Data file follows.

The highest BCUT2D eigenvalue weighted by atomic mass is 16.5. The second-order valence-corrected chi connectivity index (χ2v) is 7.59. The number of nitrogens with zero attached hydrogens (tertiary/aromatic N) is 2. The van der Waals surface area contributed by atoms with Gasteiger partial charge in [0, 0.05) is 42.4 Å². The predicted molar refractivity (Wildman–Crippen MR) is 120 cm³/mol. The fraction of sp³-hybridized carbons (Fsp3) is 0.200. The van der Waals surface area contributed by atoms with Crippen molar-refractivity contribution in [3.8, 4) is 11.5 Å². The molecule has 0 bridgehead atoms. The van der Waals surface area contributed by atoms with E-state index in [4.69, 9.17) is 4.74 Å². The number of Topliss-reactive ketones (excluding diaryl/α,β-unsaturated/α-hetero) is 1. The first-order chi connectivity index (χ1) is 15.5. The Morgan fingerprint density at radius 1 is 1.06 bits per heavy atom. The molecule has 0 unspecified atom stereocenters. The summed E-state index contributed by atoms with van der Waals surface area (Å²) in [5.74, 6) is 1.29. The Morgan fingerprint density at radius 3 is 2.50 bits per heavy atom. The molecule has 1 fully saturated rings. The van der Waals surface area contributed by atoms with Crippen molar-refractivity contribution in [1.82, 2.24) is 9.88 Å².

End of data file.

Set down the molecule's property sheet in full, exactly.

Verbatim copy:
The highest BCUT2D eigenvalue weighted by atomic mass is 16.5. The second-order valence-corrected chi connectivity index (χ2v) is 7.59. The number of nitrogens with zero attached hydrogens (tertiary/aromatic N) is 2. The van der Waals surface area contributed by atoms with Gasteiger partial charge in [0, 0.05) is 42.4 Å². The predicted molar refractivity (Wildman–Crippen MR) is 120 cm³/mol. The fraction of sp³-hybridized carbons (Fsp3) is 0.200. The van der Waals surface area contributed by atoms with Crippen molar-refractivity contribution in [3.8, 4) is 11.5 Å². The molecule has 0 bridgehead atoms. The van der Waals surface area contributed by atoms with E-state index in [4.69, 9.17) is 4.74 Å². The number of Topliss-reactive ketones (excluding diaryl/α,β-unsaturated/α-hetero) is 1. The first-order chi connectivity index (χ1) is 15.5. The Morgan fingerprint density at radius 1 is 1.06 bits per heavy atom. The molecule has 0 unspecified atom stereocenters. The summed E-state index contributed by atoms with van der Waals surface area (Å²) in [5.74, 6) is 1.29. The Morgan fingerprint density at radius 3 is 2.50 bits per heavy atom. The molecule has 1 fully saturated rings. The van der Waals surface area contributed by atoms with Crippen molar-refractivity contribution in [1.82, 2.24) is 9.88 Å².